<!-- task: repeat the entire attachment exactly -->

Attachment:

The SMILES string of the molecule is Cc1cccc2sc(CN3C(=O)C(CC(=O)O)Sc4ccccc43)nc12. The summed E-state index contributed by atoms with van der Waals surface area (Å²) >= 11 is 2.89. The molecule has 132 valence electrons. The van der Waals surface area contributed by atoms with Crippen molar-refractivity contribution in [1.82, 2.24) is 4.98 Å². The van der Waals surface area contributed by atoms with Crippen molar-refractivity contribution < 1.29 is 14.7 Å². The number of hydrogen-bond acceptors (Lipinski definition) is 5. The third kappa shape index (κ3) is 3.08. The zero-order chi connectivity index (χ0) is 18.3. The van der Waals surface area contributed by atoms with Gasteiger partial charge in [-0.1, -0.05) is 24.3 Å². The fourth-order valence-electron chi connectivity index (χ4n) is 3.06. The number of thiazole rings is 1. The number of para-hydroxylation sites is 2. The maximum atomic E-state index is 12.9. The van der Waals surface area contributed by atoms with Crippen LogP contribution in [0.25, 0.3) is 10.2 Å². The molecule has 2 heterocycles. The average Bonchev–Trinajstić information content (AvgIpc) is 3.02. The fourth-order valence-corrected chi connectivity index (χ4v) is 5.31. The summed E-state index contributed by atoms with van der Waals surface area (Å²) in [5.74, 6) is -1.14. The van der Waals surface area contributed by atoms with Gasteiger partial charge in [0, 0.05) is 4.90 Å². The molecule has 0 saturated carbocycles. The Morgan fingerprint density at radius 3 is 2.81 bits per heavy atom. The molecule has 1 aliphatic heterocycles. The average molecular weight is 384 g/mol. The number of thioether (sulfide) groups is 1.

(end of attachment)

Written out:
The SMILES string of the molecule is Cc1cccc2sc(CN3C(=O)C(CC(=O)O)Sc4ccccc43)nc12. The summed E-state index contributed by atoms with van der Waals surface area (Å²) >= 11 is 2.89. The molecule has 132 valence electrons. The van der Waals surface area contributed by atoms with Crippen molar-refractivity contribution in [1.82, 2.24) is 4.98 Å². The van der Waals surface area contributed by atoms with Crippen molar-refractivity contribution < 1.29 is 14.7 Å². The number of hydrogen-bond acceptors (Lipinski definition) is 5. The third kappa shape index (κ3) is 3.08. The zero-order chi connectivity index (χ0) is 18.3. The van der Waals surface area contributed by atoms with Gasteiger partial charge in [-0.1, -0.05) is 24.3 Å². The fourth-order valence-electron chi connectivity index (χ4n) is 3.06. The number of thiazole rings is 1. The number of para-hydroxylation sites is 2. The maximum atomic E-state index is 12.9. The van der Waals surface area contributed by atoms with Crippen LogP contribution in [0.25, 0.3) is 10.2 Å². The molecule has 2 heterocycles. The average Bonchev–Trinajstić information content (AvgIpc) is 3.02. The fourth-order valence-corrected chi connectivity index (χ4v) is 5.31. The summed E-state index contributed by atoms with van der Waals surface area (Å²) in [5.74, 6) is -1.14. The van der Waals surface area contributed by atoms with Gasteiger partial charge in [0, 0.05) is 4.90 Å². The molecule has 0 saturated carbocycles. The Morgan fingerprint density at radius 3 is 2.81 bits per heavy atom. The molecule has 1 aliphatic heterocycles. The average molecular weight is 384 g/mol. The number of thioether (sulfide) groups is 1.